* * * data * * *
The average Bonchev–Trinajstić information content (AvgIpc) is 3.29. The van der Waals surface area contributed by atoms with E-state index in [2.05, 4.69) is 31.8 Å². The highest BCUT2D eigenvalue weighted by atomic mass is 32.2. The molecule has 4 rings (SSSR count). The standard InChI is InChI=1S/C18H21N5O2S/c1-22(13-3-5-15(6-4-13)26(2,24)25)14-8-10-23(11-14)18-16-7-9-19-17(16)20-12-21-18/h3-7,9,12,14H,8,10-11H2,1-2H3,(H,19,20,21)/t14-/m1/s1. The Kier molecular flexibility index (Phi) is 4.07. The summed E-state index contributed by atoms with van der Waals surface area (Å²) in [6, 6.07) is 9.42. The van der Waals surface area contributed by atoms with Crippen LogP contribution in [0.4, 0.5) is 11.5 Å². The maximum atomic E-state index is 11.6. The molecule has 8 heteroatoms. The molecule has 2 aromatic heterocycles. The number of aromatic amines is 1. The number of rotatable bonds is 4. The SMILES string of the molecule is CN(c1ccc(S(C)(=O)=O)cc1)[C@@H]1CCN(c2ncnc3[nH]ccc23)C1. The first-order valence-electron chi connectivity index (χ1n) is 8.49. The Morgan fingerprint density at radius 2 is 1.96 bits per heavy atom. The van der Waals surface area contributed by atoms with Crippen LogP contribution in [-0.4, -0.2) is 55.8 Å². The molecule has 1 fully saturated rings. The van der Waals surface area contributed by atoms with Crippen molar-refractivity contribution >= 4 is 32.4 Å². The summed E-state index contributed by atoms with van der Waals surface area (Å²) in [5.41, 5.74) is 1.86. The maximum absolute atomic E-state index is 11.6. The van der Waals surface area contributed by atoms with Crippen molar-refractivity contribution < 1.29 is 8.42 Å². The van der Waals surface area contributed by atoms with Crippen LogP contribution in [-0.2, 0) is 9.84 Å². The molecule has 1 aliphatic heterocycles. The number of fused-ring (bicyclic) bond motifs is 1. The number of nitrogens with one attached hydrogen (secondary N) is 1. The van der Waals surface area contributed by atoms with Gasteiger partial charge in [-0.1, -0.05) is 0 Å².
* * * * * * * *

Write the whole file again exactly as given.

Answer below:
The average Bonchev–Trinajstić information content (AvgIpc) is 3.29. The van der Waals surface area contributed by atoms with E-state index in [2.05, 4.69) is 31.8 Å². The highest BCUT2D eigenvalue weighted by atomic mass is 32.2. The molecule has 4 rings (SSSR count). The standard InChI is InChI=1S/C18H21N5O2S/c1-22(13-3-5-15(6-4-13)26(2,24)25)14-8-10-23(11-14)18-16-7-9-19-17(16)20-12-21-18/h3-7,9,12,14H,8,10-11H2,1-2H3,(H,19,20,21)/t14-/m1/s1. The Kier molecular flexibility index (Phi) is 4.07. The summed E-state index contributed by atoms with van der Waals surface area (Å²) in [6, 6.07) is 9.42. The van der Waals surface area contributed by atoms with Crippen LogP contribution in [0.4, 0.5) is 11.5 Å². The maximum atomic E-state index is 11.6. The molecule has 8 heteroatoms. The molecule has 2 aromatic heterocycles. The number of aromatic amines is 1. The number of rotatable bonds is 4. The SMILES string of the molecule is CN(c1ccc(S(C)(=O)=O)cc1)[C@@H]1CCN(c2ncnc3[nH]ccc23)C1. The first-order valence-electron chi connectivity index (χ1n) is 8.49. The Morgan fingerprint density at radius 2 is 1.96 bits per heavy atom. The van der Waals surface area contributed by atoms with Crippen LogP contribution in [-0.4, -0.2) is 55.8 Å². The molecule has 1 fully saturated rings. The van der Waals surface area contributed by atoms with Crippen molar-refractivity contribution >= 4 is 32.4 Å². The summed E-state index contributed by atoms with van der Waals surface area (Å²) in [5.41, 5.74) is 1.86. The maximum absolute atomic E-state index is 11.6. The van der Waals surface area contributed by atoms with Crippen molar-refractivity contribution < 1.29 is 8.42 Å². The van der Waals surface area contributed by atoms with Crippen LogP contribution in [-0.2, 0) is 9.84 Å². The molecule has 1 aliphatic heterocycles. The number of fused-ring (bicyclic) bond motifs is 1. The number of nitrogens with one attached hydrogen (secondary N) is 1. The van der Waals surface area contributed by atoms with Gasteiger partial charge in [-0.1, -0.05) is 0 Å².